Belgian nuns conquering Europe with beer shampoo and soap

Belgian nuns conquering Europe with beer shampoo and soap
Credit: TRAPP

The nuns of the Abbey of Our Lady of Nazareth in Brecht in the province of Antwerp have found a way to support themselves in a very unique, Belgian way, and are quickly expanding their client base internationally.

The nuns live according to the Rule of Saint Benedict, meaning they have to be self-supporting. In 1964, the Trappistine Sisters of Brecht started producing soap and washing-up liquid to earn an income, which later became TRAPP. – a line of soap, body and hair care products, based on the abbey’s own recipes.

What makes their offerings stand out is the products they use. The nuns launched a range of shampoos, hand soap and body lotion in which they incorporated 10% of the Trappist beer Westmalle Dubbel from the abbey nearby, a world first.

“Older sisters remembered that in the past, beer was used to curl hair and make it shinier,” Sister Katharina, abbess of the abbey of Our Lady of Nazareth, said at the time of the product launch.

A scientifically based study about the benefits of beer for skin and hair showed that there are many advantages, thanks to the polyphenols, trace elements, vitamins and minerals in the beer. “They stimulate the natural volume of the hair.”

Leaping into the digital age

Three years ago, the “sisters of the abbey” expanded their client base by leaping into the digital age and launching their online shop, where they also sell soft bath linen alongside their care products.

“In the beginning, our online sales channel existed only in Dutch. Quite logically, we then attracted 99% of consumers from Flanders and the Netherlands,” Sister Katharina said in a statement.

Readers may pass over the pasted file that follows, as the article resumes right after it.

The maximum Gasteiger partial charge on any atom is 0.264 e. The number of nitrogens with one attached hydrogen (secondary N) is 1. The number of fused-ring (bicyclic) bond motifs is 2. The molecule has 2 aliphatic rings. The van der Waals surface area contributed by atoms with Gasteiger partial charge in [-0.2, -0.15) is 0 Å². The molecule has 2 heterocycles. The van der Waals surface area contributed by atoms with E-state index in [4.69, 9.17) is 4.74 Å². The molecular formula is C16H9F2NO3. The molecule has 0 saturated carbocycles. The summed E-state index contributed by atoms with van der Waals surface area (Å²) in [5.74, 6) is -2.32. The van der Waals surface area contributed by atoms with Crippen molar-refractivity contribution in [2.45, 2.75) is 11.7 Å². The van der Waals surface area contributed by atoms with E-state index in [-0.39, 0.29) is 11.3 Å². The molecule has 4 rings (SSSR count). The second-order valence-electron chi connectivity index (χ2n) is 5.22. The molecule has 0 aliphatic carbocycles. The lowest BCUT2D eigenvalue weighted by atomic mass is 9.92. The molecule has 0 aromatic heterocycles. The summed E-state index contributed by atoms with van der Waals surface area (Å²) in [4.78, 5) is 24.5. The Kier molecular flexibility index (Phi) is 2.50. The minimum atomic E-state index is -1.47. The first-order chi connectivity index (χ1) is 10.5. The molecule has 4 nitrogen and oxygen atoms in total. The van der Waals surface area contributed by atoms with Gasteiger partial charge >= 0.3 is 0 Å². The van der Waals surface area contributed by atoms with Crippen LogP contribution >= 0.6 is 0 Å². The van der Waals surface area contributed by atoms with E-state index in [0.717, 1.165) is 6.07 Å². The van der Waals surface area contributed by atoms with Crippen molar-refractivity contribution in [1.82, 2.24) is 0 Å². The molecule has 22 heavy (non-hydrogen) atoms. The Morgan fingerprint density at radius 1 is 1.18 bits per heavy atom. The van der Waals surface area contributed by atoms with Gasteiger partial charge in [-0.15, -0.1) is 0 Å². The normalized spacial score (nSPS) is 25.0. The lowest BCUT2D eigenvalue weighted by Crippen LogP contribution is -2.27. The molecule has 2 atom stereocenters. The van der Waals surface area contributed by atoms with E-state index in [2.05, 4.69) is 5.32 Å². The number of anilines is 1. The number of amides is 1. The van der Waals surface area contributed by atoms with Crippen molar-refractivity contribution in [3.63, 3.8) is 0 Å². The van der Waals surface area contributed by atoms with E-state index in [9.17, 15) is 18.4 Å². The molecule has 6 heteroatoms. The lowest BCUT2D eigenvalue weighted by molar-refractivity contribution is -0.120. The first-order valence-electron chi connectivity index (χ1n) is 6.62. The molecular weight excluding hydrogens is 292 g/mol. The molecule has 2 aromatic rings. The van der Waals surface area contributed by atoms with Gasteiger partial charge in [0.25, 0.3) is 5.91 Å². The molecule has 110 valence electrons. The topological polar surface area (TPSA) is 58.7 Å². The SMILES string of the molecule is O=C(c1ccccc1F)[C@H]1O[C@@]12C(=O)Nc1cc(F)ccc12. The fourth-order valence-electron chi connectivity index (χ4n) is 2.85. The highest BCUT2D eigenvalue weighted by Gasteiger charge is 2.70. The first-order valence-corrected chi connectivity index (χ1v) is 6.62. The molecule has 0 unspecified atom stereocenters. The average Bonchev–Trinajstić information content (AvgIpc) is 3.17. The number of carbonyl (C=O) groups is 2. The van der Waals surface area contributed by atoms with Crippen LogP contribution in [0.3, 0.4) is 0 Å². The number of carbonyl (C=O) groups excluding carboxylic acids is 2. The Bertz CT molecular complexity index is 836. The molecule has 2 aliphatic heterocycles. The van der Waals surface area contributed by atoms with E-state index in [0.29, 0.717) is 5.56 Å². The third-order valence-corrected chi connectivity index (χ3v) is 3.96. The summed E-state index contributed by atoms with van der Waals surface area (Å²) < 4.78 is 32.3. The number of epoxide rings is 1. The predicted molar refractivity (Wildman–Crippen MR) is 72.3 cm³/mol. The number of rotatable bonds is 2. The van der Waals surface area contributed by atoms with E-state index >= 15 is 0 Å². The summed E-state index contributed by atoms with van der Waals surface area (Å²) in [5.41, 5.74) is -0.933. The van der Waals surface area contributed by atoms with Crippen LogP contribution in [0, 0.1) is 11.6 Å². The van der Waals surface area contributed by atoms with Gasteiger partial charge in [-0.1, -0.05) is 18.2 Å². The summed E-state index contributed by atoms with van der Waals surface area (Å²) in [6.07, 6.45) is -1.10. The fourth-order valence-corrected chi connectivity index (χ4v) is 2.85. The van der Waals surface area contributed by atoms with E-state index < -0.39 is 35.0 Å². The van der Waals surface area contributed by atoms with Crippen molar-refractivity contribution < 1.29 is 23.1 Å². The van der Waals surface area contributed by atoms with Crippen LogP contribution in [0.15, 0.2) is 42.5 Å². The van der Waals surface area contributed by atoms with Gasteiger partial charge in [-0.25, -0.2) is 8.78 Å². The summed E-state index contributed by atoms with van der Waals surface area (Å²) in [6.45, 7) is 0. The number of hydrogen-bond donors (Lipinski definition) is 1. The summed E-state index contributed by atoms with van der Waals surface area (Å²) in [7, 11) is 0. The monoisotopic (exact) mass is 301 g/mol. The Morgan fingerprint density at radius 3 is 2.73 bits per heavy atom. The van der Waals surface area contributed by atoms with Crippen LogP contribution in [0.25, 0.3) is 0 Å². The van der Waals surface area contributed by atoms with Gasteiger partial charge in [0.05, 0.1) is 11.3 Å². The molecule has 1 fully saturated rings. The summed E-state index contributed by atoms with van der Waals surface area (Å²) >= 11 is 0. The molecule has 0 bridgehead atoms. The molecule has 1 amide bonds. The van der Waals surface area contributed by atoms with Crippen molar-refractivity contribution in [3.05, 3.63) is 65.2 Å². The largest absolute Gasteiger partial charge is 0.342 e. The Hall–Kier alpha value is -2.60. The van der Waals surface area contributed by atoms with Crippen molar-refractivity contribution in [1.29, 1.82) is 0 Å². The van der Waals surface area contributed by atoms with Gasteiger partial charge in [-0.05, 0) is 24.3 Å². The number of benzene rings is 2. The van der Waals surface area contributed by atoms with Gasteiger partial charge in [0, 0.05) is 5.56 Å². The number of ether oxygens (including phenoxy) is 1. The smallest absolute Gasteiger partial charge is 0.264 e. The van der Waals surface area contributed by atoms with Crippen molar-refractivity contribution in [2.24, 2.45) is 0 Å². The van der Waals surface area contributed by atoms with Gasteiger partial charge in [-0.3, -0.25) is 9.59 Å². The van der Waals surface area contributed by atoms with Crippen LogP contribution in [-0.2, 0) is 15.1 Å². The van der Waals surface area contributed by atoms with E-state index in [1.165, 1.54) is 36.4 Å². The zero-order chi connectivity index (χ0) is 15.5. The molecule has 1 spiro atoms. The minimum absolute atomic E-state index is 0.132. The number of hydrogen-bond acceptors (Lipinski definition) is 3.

However, the nuns soon suspected that people from other countries may also be interested in buying the products, especially due to the global reputation of Belgium’s craft beers. “That is why we first added a French translation to our webshop,” she said.

“This expansion ensured that French speakers from Brussels and Wallonia, as well as more and more French people, became fans of our shower sheets and Trappist beer shampoo.”

The abbey sisters making soap. Credit: TRAPP

Step towards internationalisation

Later on, the online shop was also translated into English and German, with the help of Flanders Investment & Trade. Soon, the Trappistine Sisters saw the demand for their products boom, proof that the step towards internationalisation is bearing fruit.

Orders from Germany, Spain and Denmark started rolling in. Esrum Kloster, an old Danish Cistercian monastery dating back to 1151, even became a customer of the Trappist sisters from Brecht.

“We are regularly asked if we can also ship to Great Britain. Since Brexit, the export formalities and customs rules have become so complex that we cannot, unfortunately, respond to these requests,” Sister Katharina said.

The nuns also noticed another transition, from private individuals purchasing their goods to an increasing number of business customers seeking out their products, including bed & breakfasts, hair salons and beauty institutes.

The products can be bought in the online shop, as well as in the abbey shop where, apart from their own products, the nuns also sell candles, Trappist beer, honey and jam produced by other monasteries.


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